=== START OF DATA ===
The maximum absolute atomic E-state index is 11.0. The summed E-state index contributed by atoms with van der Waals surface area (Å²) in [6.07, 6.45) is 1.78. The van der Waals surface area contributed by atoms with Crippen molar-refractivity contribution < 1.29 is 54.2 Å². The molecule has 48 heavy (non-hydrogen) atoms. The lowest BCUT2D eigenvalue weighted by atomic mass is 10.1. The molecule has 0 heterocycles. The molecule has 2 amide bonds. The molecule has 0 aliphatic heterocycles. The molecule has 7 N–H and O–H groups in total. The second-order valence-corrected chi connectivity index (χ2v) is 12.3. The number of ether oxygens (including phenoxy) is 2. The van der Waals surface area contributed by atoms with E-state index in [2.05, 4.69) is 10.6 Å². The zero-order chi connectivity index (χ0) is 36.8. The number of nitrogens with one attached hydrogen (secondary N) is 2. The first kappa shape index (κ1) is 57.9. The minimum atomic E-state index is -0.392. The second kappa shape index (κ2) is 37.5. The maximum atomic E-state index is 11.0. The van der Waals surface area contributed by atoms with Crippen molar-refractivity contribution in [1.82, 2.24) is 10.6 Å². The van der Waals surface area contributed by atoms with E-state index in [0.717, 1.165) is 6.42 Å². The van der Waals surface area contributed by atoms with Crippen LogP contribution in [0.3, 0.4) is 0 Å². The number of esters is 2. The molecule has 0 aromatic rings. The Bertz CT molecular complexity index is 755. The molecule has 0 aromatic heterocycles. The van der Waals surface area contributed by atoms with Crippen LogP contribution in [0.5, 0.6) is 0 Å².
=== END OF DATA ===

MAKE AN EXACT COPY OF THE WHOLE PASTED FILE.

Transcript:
The maximum absolute atomic E-state index is 11.0. The summed E-state index contributed by atoms with van der Waals surface area (Å²) in [6.07, 6.45) is 1.78. The van der Waals surface area contributed by atoms with Crippen molar-refractivity contribution < 1.29 is 54.2 Å². The molecule has 48 heavy (non-hydrogen) atoms. The lowest BCUT2D eigenvalue weighted by atomic mass is 10.1. The molecule has 0 heterocycles. The molecule has 2 amide bonds. The molecule has 0 aliphatic heterocycles. The molecule has 7 N–H and O–H groups in total. The second-order valence-corrected chi connectivity index (χ2v) is 12.3. The number of ether oxygens (including phenoxy) is 2. The van der Waals surface area contributed by atoms with E-state index in [2.05, 4.69) is 10.6 Å². The zero-order chi connectivity index (χ0) is 36.8. The number of nitrogens with one attached hydrogen (secondary N) is 2. The first kappa shape index (κ1) is 57.9. The minimum atomic E-state index is -0.392. The second kappa shape index (κ2) is 37.5. The maximum atomic E-state index is 11.0. The van der Waals surface area contributed by atoms with Crippen molar-refractivity contribution in [1.82, 2.24) is 10.6 Å². The van der Waals surface area contributed by atoms with E-state index in [0.717, 1.165) is 6.42 Å². The van der Waals surface area contributed by atoms with Crippen LogP contribution in [0.3, 0.4) is 0 Å². The number of esters is 2. The molecule has 0 aromatic rings. The Bertz CT molecular complexity index is 755. The molecule has 0 aromatic heterocycles. The van der Waals surface area contributed by atoms with Crippen LogP contribution in [0.5, 0.6) is 0 Å².